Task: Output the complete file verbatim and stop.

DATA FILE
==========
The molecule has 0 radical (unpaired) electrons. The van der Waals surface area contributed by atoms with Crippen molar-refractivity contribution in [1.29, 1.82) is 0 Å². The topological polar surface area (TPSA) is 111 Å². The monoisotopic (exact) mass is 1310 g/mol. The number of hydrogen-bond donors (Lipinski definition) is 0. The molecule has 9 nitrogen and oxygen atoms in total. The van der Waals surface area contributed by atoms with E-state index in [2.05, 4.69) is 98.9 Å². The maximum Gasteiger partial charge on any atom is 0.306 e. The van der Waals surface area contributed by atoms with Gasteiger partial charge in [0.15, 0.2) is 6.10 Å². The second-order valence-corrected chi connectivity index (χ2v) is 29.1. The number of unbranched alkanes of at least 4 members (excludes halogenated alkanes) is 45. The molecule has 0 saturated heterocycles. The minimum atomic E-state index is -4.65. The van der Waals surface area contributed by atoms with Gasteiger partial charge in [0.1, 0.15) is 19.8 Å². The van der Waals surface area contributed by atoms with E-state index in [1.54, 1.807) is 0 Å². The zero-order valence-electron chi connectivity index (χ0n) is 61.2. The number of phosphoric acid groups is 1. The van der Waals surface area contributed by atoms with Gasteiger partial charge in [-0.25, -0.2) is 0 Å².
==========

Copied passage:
The molecule has 0 radical (unpaired) electrons. The van der Waals surface area contributed by atoms with Crippen molar-refractivity contribution in [1.29, 1.82) is 0 Å². The topological polar surface area (TPSA) is 111 Å². The monoisotopic (exact) mass is 1310 g/mol. The number of hydrogen-bond donors (Lipinski definition) is 0. The molecule has 9 nitrogen and oxygen atoms in total. The van der Waals surface area contributed by atoms with E-state index in [2.05, 4.69) is 98.9 Å². The maximum Gasteiger partial charge on any atom is 0.306 e. The van der Waals surface area contributed by atoms with Gasteiger partial charge in [0.15, 0.2) is 6.10 Å². The second-order valence-corrected chi connectivity index (χ2v) is 29.1. The number of unbranched alkanes of at least 4 members (excludes halogenated alkanes) is 45. The molecule has 0 saturated heterocycles. The minimum atomic E-state index is -4.65. The van der Waals surface area contributed by atoms with Gasteiger partial charge in [0.1, 0.15) is 19.8 Å². The van der Waals surface area contributed by atoms with E-state index in [1.54, 1.807) is 0 Å². The zero-order valence-electron chi connectivity index (χ0n) is 61.2. The number of phosphoric acid groups is 1. The van der Waals surface area contributed by atoms with Gasteiger partial charge in [-0.25, -0.2) is 0 Å².